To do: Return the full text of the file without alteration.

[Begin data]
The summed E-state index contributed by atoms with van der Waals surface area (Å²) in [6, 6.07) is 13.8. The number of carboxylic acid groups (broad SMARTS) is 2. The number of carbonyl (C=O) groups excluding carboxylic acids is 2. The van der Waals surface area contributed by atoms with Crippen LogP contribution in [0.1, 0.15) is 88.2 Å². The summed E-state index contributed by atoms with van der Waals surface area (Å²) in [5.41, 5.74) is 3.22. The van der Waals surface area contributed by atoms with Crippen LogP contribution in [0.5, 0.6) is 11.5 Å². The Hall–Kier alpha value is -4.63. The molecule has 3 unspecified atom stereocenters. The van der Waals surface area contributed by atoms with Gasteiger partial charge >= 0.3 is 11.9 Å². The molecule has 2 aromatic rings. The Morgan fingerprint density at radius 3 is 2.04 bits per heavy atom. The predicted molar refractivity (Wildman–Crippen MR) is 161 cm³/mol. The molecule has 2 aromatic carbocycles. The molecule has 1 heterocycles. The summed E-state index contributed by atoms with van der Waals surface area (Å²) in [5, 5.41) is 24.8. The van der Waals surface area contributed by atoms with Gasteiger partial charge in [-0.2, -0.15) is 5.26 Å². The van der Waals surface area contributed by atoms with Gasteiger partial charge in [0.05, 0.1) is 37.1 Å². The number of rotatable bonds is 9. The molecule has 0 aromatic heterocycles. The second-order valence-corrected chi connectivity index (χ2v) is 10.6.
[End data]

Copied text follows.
The summed E-state index contributed by atoms with van der Waals surface area (Å²) in [6, 6.07) is 13.8. The number of carboxylic acid groups (broad SMARTS) is 2. The number of carbonyl (C=O) groups excluding carboxylic acids is 2. The van der Waals surface area contributed by atoms with Crippen LogP contribution in [0.1, 0.15) is 88.2 Å². The summed E-state index contributed by atoms with van der Waals surface area (Å²) in [5.41, 5.74) is 3.22. The van der Waals surface area contributed by atoms with Crippen LogP contribution in [0.5, 0.6) is 11.5 Å². The Hall–Kier alpha value is -4.63. The molecule has 3 unspecified atom stereocenters. The van der Waals surface area contributed by atoms with Gasteiger partial charge >= 0.3 is 11.9 Å². The molecule has 2 aromatic rings. The Morgan fingerprint density at radius 3 is 2.04 bits per heavy atom. The predicted molar refractivity (Wildman–Crippen MR) is 161 cm³/mol. The molecule has 2 aromatic carbocycles. The molecule has 1 heterocycles. The summed E-state index contributed by atoms with van der Waals surface area (Å²) in [5, 5.41) is 24.8. The van der Waals surface area contributed by atoms with Gasteiger partial charge in [-0.2, -0.15) is 5.26 Å². The van der Waals surface area contributed by atoms with Gasteiger partial charge in [0.05, 0.1) is 37.1 Å². The number of rotatable bonds is 9. The molecule has 0 aromatic heterocycles. The second-order valence-corrected chi connectivity index (χ2v) is 10.6.